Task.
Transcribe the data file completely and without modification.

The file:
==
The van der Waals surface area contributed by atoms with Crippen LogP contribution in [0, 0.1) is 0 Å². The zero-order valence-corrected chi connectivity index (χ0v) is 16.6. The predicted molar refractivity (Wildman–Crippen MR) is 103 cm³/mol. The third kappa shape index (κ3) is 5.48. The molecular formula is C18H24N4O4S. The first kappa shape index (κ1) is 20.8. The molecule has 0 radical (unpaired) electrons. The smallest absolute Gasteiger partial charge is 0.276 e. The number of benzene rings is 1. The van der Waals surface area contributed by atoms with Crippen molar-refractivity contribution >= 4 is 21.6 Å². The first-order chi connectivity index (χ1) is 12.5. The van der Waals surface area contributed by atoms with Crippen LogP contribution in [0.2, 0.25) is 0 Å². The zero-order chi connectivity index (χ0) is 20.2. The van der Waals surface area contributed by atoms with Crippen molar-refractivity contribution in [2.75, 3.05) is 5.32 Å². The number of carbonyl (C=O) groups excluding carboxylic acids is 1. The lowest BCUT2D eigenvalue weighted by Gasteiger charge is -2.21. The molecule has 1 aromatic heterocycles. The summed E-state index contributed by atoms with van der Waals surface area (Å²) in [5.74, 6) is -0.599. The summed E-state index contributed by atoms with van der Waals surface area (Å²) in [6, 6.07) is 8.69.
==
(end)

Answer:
The van der Waals surface area contributed by atoms with Crippen LogP contribution in [0, 0.1) is 0 Å². The zero-order valence-corrected chi connectivity index (χ0v) is 16.6. The predicted molar refractivity (Wildman–Crippen MR) is 103 cm³/mol. The third kappa shape index (κ3) is 5.48. The molecular formula is C18H24N4O4S. The first kappa shape index (κ1) is 20.8. The molecule has 0 radical (unpaired) electrons. The smallest absolute Gasteiger partial charge is 0.276 e. The number of benzene rings is 1. The van der Waals surface area contributed by atoms with Crippen molar-refractivity contribution >= 4 is 21.6 Å². The first-order chi connectivity index (χ1) is 12.5. The van der Waals surface area contributed by atoms with Crippen LogP contribution in [0.2, 0.25) is 0 Å². The zero-order chi connectivity index (χ0) is 20.2. The van der Waals surface area contributed by atoms with Crippen molar-refractivity contribution in [2.75, 3.05) is 5.32 Å². The number of carbonyl (C=O) groups excluding carboxylic acids is 1. The lowest BCUT2D eigenvalue weighted by Gasteiger charge is -2.21. The molecule has 1 aromatic heterocycles. The summed E-state index contributed by atoms with van der Waals surface area (Å²) in [5.74, 6) is -0.599. The summed E-state index contributed by atoms with van der Waals surface area (Å²) in [6, 6.07) is 8.69.